Written Answers. - Census Proceedings.

Séamus Hughes

Question:

54 Mr. Hughes asked the Taoiseach the number of cases in which proceedings were initiated for failure or refusal to complete a census return form in each of the past three censuses; the outcome of such proceedings; and if he will make a statement on the matter. [8501/96]

The legal bases for the Census of Population carried out in 1981, 1986 and 1991 were orders made under the Statistics Acts, 1926 and 1946. Section 7 (3) of the Statistics Act, 1926, provided for a fine not exceeding £20, or three months' imprisonment, or both, for failure or refusal to supply the information required on the census form.

The Central Statistics Office did not use its legal powers under section 7 (3) of the Statistics Act, 1926, in any of the three above-mentioned censuses. The majority of persons who originally did not complete a census form did so after the enumerator had patiently explained the importance of the census to them. In a very small number of cases where individuals were unable, as opposed to simply unwilling, to complete forms the relevant information was estimated by the enumerator.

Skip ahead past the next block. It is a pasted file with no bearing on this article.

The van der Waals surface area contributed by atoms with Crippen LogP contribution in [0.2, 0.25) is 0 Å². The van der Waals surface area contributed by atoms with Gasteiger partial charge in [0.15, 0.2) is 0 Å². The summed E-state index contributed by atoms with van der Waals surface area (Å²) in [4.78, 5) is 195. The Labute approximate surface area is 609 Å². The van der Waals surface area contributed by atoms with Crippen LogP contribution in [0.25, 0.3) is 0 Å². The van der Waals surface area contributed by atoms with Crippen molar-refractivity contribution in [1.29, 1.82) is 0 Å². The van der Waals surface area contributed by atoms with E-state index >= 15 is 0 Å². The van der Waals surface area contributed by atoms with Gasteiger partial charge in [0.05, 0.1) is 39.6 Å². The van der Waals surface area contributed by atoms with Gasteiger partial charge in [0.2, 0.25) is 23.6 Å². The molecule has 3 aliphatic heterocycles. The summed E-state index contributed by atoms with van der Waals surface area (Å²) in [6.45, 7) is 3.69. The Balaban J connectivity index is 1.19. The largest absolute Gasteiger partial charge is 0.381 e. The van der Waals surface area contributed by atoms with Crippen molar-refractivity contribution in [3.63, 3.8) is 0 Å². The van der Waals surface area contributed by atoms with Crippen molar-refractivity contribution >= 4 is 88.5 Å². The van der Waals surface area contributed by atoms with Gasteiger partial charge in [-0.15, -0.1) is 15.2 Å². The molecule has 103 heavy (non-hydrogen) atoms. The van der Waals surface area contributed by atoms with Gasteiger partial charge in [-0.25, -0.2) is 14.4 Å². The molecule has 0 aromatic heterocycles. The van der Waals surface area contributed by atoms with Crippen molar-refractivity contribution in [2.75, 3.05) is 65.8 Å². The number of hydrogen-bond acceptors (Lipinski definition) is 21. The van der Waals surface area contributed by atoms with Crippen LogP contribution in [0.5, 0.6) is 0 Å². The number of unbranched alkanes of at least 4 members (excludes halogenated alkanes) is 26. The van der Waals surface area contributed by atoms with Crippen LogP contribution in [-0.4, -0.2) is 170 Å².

The Statistics Act, 1993, and orders made thereunder now govern the taking of censuses and other surveys by the Central Statistics Office. Under section 44 of the Act, the penalties for non-compliance have now been increased to a maximum of £1,000. Based on indications to date, the Central Statistics Office expect the usually excellent levels of co-operation from the public in completing the census forms to continue in 1996. Recourse to prosecution will be determined based on the perceived threat that non-compliance will present to the integrity of the census.